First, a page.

POIPU — Four 16-foot kii, representing the four corners of Honua, the pillars in ancient Hawaiian astrology, were placed on Saturday at Ke Kahua O Kaneiolouma.
The four kii — sometimes mistake for tiki — are the Hawaiian gods Kane, the god of the sky and creation; Ku, the god of war and male pursuits; Lono, the god of peace, rain, and fertility; and Kanaloa, the god of the ocean, who represent the next phase of Ke Kahua O Kaneiolouma restoration work.
“This is not about religion,” said Randy Wichman, historian for Hui Malama O Kaneiolouma, a group organized to care for and restore the historically significant site in Poipu. “This is about navigation, the stars, fishing, and even agriculture.”
Wichman, between running around getting precise placement with a helper, explained that a Center Stone is in the midst of the four kii whose shadows touch the Center Stone — the platform represents a map of the Pacific.
He said following the installation of the kii, the Manokalanipo perimeter security wall will be completed up to the platform housing the kii. Once completed, work will start toward the interior of Ke Kahua O Kaneiolouma.
James Kanani Kaulukukui Jr. of the Big Island was called on to carve the kii.
“It was a real honor to be able to do this project,” Kaulukukui said while intently watching the installation. “The kii are carved out of ohia. When they first called, it was for two kii in seven months. That was no sweat, but then they changed to four kii. That’s when the stress started.”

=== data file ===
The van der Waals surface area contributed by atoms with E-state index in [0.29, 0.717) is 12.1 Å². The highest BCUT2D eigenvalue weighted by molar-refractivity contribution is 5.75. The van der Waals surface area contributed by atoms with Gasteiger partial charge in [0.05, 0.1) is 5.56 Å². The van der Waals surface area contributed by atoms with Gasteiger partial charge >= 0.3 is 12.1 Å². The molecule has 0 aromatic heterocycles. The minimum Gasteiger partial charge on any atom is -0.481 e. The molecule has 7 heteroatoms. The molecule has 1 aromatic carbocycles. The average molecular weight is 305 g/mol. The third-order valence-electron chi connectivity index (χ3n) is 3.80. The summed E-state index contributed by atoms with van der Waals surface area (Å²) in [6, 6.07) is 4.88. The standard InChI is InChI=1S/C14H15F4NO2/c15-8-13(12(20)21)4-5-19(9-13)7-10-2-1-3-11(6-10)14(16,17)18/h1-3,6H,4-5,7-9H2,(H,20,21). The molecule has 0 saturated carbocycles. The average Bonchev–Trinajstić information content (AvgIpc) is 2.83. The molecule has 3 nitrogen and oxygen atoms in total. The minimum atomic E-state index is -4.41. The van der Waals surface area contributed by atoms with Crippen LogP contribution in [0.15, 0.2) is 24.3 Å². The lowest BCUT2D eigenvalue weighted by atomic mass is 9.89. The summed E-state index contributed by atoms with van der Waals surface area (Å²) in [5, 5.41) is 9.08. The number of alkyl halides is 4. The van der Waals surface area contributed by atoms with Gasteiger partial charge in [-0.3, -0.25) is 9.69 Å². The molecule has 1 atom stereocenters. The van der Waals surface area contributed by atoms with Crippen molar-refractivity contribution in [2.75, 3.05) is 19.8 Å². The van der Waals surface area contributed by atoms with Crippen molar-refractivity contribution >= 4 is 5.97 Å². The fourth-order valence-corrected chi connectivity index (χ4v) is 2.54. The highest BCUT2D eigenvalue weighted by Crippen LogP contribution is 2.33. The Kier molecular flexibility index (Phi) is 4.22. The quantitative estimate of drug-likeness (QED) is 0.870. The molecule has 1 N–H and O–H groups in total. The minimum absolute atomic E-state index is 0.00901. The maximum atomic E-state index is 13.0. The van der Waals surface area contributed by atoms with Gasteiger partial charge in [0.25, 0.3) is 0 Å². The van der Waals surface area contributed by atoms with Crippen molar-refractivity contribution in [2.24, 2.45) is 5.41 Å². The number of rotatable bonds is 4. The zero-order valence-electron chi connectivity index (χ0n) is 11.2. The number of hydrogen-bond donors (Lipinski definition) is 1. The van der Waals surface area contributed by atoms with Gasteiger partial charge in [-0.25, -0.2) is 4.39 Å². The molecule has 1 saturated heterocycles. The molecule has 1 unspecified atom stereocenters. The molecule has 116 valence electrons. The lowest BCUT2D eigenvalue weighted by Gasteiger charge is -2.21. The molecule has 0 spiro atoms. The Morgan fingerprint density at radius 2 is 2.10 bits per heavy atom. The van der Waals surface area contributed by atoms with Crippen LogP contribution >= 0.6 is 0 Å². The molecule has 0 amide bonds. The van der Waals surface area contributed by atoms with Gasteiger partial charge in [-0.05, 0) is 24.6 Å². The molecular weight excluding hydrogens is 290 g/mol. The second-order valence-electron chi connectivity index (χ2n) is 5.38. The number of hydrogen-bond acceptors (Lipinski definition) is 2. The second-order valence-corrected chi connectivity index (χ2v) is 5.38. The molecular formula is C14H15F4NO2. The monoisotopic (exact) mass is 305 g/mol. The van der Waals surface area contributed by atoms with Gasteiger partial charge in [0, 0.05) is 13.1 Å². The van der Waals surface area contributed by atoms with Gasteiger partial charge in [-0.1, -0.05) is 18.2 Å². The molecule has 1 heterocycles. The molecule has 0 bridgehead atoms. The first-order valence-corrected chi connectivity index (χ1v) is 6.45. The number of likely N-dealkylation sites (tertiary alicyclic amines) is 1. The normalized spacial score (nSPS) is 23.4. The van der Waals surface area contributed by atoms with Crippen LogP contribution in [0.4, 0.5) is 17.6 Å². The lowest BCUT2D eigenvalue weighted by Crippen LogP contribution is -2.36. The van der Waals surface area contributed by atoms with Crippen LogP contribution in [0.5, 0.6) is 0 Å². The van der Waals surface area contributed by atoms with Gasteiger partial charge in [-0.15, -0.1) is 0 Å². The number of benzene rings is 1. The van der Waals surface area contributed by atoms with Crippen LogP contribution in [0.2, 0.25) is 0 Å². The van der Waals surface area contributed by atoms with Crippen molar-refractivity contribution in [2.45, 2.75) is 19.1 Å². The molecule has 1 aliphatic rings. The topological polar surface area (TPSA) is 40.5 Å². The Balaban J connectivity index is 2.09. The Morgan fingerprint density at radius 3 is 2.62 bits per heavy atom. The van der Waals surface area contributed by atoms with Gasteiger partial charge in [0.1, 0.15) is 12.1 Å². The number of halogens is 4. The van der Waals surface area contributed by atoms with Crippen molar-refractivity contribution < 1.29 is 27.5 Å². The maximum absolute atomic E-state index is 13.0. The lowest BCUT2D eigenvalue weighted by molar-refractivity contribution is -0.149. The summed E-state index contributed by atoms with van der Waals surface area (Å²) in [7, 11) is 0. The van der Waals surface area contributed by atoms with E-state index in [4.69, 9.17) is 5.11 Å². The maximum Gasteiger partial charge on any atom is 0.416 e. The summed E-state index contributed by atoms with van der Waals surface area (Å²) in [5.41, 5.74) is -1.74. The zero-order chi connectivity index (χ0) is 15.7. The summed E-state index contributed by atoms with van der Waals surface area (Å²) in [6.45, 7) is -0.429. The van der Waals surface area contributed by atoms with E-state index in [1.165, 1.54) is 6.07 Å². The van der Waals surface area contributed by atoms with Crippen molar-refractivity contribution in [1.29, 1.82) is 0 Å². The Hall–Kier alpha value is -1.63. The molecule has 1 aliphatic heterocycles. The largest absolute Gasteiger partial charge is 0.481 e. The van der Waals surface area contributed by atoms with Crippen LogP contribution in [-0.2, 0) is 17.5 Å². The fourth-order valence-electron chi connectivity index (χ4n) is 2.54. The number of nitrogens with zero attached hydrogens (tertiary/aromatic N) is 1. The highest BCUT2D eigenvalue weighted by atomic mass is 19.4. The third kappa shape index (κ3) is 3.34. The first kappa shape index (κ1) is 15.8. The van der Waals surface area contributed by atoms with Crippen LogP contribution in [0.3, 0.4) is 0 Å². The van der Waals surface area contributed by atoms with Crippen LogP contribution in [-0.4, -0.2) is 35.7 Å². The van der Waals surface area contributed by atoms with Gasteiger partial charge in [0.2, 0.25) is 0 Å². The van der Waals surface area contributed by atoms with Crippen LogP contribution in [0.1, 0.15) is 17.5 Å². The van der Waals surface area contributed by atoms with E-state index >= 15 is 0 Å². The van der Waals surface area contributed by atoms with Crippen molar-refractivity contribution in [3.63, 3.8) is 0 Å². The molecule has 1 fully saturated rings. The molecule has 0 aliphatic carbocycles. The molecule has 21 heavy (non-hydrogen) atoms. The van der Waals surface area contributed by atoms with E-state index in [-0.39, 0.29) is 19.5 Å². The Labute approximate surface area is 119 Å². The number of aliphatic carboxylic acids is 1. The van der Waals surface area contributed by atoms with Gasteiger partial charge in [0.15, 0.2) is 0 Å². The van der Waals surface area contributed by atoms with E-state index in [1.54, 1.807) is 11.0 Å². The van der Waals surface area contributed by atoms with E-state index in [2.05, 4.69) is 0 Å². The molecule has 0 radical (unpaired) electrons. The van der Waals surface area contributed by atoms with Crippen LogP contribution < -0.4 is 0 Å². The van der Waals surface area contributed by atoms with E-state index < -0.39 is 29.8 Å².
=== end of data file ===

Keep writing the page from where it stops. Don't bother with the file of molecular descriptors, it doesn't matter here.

Throughout the installation, a steady stream of onlookers stopped and grabbed photos of the work being done — one of whom commented that this is going to to be a new source of pride for Poipu.
“The project was a lot of fun,” Kaulukukui said. “I did study on the Kauai headdresses for the kii. They all have Kauai-inspired headdresses and I let the logs tell me how to do the work.”
Ke Kahua O Kaneiolouma is a cultural site containing the remnants of an ancient Hawaiian village at Poipu, Koloa, Kauai, states the Kaneiolouma website.
The 13-acre complex, presently under the jurisdiction of the County of Kauai and designated as the Poipu Beach Mauka Preserve, contains numerous habitation, cultivation, sporting or assembly, and religious structures dating to at least the mid-1400s.
Hui Malama O Kaneiolouma has been unofficially caring for the site for more than a decade, receiving a Stewardship Agreement in 2010 from the County of Kauai.
Visit www.kaneiolouma.org for more information.